As I sit down to write this and reflect on the past 2 years, so much comes to mind when I think about what YOUTH POWER! actually means to me. I hold this experience so near and dear to my heart, and the passion that I have for this work will never change. So much about this position and where is has brought me and the people that it has allowed me to meet has really impacted my life in ways that I will be forever thankful for. This organization has meant so much more than just a "job" to me, it means acceptance, empowerment, encouragement, equality, diversity, voice, choice, love, and pride. It literally means Youth Power, power in the voices that we have based on our experiences.
One of my all-time favorite quotes is "there is healing in helping" and I can honestly say that I have experienced this myself. This journey will always be one of the most important parts of my personal recovery story. And for that, I thank you all.
"How lucky I am to have something that makes saying goodbye so hard" - A.A. Milne (Winne-the-Pooh)
Farewell, for now, my friends,
YP! Seeking Applicants for the Central Regional Youth Partner Position
The Regional Youth Partners are peer leaders that connect local youth groups, coordinate regional youth advocacy efforts and provide technical assistance on youth-guided practices and peer support.
Applicant must reside in one of the 20 counties in the region. Preferred locations are Syracuse and Utica.
STATUS: Full-time salary employee - $30,000+ commensurate on experience, plus benefits package
- Must have personal lived experience accessing children's mental health services and be willing to share this information publically. Additional experience with Disability, Foster Care, Addiction, or Juvenile Justice is beneficial.
- Bachelor's or Associates Degree preferred but not required
- Must have valid driver's license and reliable transportation
- Must be able to travel
- Independently motivated
- Excellent coordination and organization skills
- Experience with youth leadership and advocacy
- Experience with peer support preferred
- Excellent written, verbal and interpersonal communication skills
- Demonstrated ability to engage with diverse groups
- Demonstrated ability to speak with small and large groups of people
- Experience with various software packages: Microsoft Word, Excel, PowerPoint, Go-To, Google applications
Applicants must send a resume with a formal cover letter in order to be considered. Emails and letters must indicate the title of the position that the applicant is seeking.
For the full posting and instructions on how to apply,
|Registration for the Transition Age Youth Institute is Now Open
Transition Age Youth Institute
September 22-23, 2016
The Saratoga Hilton, Saratoga Springs, NY
Join NYSRA, MHANYS, LDA of NYS, NYS Coalition for Children's Behavioral Health, YOUTH POWER!, and Families Together for the 2016 Transition Age Youth Institute - Knowledge is Power: Living, Learning & Earning.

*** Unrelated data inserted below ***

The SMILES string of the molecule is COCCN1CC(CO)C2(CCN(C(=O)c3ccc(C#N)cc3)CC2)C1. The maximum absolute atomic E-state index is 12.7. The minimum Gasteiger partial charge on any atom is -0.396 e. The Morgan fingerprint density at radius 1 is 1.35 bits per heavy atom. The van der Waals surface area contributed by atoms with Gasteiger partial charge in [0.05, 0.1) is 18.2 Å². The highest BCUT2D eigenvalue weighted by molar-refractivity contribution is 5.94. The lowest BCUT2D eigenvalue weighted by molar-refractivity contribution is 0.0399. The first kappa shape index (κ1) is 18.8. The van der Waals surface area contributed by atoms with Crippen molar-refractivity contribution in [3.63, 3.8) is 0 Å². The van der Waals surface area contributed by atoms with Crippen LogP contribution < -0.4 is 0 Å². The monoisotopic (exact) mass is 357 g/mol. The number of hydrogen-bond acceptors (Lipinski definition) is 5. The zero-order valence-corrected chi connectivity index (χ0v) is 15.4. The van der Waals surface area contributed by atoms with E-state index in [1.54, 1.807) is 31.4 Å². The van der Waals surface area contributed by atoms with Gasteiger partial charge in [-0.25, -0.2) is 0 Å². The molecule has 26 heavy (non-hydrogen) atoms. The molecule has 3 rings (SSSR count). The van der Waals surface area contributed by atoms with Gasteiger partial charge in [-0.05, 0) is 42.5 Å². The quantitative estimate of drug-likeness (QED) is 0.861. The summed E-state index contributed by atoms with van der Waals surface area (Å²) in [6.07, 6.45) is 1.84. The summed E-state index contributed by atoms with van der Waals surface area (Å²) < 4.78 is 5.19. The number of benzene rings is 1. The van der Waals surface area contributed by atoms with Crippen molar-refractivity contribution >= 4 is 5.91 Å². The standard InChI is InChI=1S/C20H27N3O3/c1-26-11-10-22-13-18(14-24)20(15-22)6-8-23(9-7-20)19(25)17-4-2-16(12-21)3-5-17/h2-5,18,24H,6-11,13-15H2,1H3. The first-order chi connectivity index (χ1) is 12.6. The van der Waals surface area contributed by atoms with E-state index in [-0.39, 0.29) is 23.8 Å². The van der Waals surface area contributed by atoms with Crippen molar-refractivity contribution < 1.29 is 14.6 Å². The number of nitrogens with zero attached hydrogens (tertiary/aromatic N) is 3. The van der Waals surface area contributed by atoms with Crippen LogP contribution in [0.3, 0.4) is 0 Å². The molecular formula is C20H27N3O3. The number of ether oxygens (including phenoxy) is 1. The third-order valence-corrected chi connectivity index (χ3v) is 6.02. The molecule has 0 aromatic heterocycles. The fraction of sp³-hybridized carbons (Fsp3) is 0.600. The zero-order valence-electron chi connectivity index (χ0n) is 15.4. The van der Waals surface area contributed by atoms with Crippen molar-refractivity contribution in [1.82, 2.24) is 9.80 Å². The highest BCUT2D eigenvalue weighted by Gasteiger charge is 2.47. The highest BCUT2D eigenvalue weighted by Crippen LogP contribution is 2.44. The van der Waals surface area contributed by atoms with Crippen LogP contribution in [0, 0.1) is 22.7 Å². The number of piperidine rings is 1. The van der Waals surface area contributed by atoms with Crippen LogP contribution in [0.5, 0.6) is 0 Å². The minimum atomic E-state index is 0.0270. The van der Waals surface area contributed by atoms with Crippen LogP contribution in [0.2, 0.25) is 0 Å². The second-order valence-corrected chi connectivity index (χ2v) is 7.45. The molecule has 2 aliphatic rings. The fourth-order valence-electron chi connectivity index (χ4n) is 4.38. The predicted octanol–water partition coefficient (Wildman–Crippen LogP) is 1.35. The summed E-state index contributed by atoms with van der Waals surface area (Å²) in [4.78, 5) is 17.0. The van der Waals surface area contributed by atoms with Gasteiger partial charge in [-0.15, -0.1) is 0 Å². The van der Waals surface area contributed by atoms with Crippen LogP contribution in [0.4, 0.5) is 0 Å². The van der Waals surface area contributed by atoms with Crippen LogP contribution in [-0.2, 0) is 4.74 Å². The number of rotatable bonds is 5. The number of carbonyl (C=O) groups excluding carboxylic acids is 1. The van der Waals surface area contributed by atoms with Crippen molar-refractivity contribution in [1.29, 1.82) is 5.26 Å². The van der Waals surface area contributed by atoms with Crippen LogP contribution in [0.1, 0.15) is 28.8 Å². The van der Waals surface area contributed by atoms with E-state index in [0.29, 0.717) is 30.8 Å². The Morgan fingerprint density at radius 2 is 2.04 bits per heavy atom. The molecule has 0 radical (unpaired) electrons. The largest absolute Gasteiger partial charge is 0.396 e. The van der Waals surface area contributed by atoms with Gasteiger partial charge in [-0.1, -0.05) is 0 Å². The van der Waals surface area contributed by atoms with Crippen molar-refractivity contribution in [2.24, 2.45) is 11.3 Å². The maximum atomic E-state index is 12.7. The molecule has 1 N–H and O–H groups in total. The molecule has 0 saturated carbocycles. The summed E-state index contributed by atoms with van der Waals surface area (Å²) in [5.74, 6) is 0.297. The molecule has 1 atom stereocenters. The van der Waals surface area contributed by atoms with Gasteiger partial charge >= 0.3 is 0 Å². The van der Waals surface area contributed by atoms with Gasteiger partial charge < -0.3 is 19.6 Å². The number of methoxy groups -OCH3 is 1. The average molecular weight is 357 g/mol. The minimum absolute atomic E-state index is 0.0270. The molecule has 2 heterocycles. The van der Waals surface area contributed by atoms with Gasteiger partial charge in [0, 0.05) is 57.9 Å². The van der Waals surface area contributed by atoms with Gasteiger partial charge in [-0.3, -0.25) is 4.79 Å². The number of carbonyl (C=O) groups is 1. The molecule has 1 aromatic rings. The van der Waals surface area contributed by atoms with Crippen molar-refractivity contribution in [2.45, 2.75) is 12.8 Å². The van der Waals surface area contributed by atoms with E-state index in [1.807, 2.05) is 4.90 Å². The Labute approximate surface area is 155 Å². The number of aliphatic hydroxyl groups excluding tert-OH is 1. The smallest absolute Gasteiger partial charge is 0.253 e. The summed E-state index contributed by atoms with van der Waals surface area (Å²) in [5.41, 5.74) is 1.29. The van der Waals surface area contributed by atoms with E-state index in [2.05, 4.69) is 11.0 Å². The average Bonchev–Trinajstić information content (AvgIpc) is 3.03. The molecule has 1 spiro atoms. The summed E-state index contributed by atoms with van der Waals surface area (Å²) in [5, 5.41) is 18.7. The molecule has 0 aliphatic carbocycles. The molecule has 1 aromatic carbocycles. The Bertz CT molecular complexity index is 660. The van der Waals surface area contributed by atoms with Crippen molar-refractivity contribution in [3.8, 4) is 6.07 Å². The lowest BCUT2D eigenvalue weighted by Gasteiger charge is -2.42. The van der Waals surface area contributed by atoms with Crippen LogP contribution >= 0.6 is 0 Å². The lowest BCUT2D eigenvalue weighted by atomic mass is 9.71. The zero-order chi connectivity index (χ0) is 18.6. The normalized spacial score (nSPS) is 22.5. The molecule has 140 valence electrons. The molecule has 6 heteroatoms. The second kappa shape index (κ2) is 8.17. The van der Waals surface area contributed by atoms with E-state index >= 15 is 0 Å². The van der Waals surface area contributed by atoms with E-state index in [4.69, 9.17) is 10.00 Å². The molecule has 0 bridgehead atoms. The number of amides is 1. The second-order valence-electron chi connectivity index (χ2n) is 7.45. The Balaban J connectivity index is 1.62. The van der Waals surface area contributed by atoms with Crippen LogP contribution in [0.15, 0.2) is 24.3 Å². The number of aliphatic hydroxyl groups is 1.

Topics for this year's event include:
Emerging Trends and Practices with School Systems
- Community Inclusion Strategies
- Partnerships and Collaborations - Who with and How is it Being Done?
- Developing Transition Plans & Practices
- Peer Advocacy and Mentoring
- WIOA and Youth Focused Opportunities
- Transitioning Youth from School to Other Services
- Respite for Youth
- After-School Supports for Youth with Disabilities
- And More!!
*Scholarships available for youth and family members to attend this conference free of charge on a first-come, first-served basis.*
2016 New York Recovery Conference and Celebration
With National Recovery Month (September) rapidly approaching, planning for the New York State Recovery Celebration & Conference is well-underway. The conference presents an excellent opportunity to gather the recovery community from throughout New York State (and beyond!) to teach, to learn, to inspire, and to celebrate recovery from addiction to alcohol or other drugs. Your support of this important event will help to guarantee its success and ultimately benefit the millions of New York individuals and families in recovery.
This conference is aimed at individuals interested in furthering addiction recovery efforts in New York. Attendees will include a mix of individuals in recovery, family members, program administrators and directors, clinical staff, and other addiction recovery professionals from local, state and federal organizations.
CASAC re-credentialing hours are pending approval and scholarships are available for peers!
NYSED Seeking Public Comments for New Pathway for Students with Disabilities to Earn Local Diploma
The Local Diploma has had a lot of changes made to it since 2006. Once an option for anyone who wished to pursue one, changes were made so only students with disabilities could obtain a Local Diploma, and only if they appealed two Regent's exams through a complex appeals process. A decision this past June from the Board of Regents has the potential to make obtaining a Local Diploma easier.